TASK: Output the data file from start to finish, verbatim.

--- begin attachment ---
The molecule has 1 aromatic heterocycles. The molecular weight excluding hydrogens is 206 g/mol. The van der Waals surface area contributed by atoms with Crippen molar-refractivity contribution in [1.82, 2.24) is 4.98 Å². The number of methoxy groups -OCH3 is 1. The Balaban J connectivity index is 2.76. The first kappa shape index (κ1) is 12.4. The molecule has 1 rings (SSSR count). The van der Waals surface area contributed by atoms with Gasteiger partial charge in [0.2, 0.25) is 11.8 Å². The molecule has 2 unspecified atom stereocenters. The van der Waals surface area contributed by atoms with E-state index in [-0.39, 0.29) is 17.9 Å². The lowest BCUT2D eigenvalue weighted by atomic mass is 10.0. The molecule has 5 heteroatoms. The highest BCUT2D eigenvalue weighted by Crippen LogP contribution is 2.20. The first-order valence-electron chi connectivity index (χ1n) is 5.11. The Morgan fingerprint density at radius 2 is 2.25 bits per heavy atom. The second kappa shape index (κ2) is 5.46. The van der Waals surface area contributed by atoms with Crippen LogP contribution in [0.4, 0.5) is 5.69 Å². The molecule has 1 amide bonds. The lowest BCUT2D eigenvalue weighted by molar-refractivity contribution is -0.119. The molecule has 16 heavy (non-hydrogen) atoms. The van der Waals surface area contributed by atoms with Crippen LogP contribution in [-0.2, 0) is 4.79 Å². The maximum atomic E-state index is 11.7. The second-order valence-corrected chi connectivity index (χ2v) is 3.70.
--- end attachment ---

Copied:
The molecule has 1 aromatic heterocycles. The molecular weight excluding hydrogens is 206 g/mol. The van der Waals surface area contributed by atoms with Crippen molar-refractivity contribution in [1.82, 2.24) is 4.98 Å². The number of methoxy groups -OCH3 is 1. The Balaban J connectivity index is 2.76. The first kappa shape index (κ1) is 12.4. The molecule has 1 rings (SSSR count). The van der Waals surface area contributed by atoms with Gasteiger partial charge in [0.2, 0.25) is 11.8 Å². The molecule has 2 unspecified atom stereocenters. The van der Waals surface area contributed by atoms with E-state index in [-0.39, 0.29) is 17.9 Å². The lowest BCUT2D eigenvalue weighted by atomic mass is 10.0. The molecule has 5 heteroatoms. The highest BCUT2D eigenvalue weighted by Crippen LogP contribution is 2.20. The first-order valence-electron chi connectivity index (χ1n) is 5.11. The Morgan fingerprint density at radius 2 is 2.25 bits per heavy atom. The second kappa shape index (κ2) is 5.46. The van der Waals surface area contributed by atoms with Crippen LogP contribution in [0.4, 0.5) is 5.69 Å². The molecule has 1 amide bonds. The lowest BCUT2D eigenvalue weighted by molar-refractivity contribution is -0.119. The molecule has 16 heavy (non-hydrogen) atoms. The van der Waals surface area contributed by atoms with Crippen LogP contribution in [-0.2, 0) is 4.79 Å². The maximum atomic E-state index is 11.7. The second-order valence-corrected chi connectivity index (χ2v) is 3.70.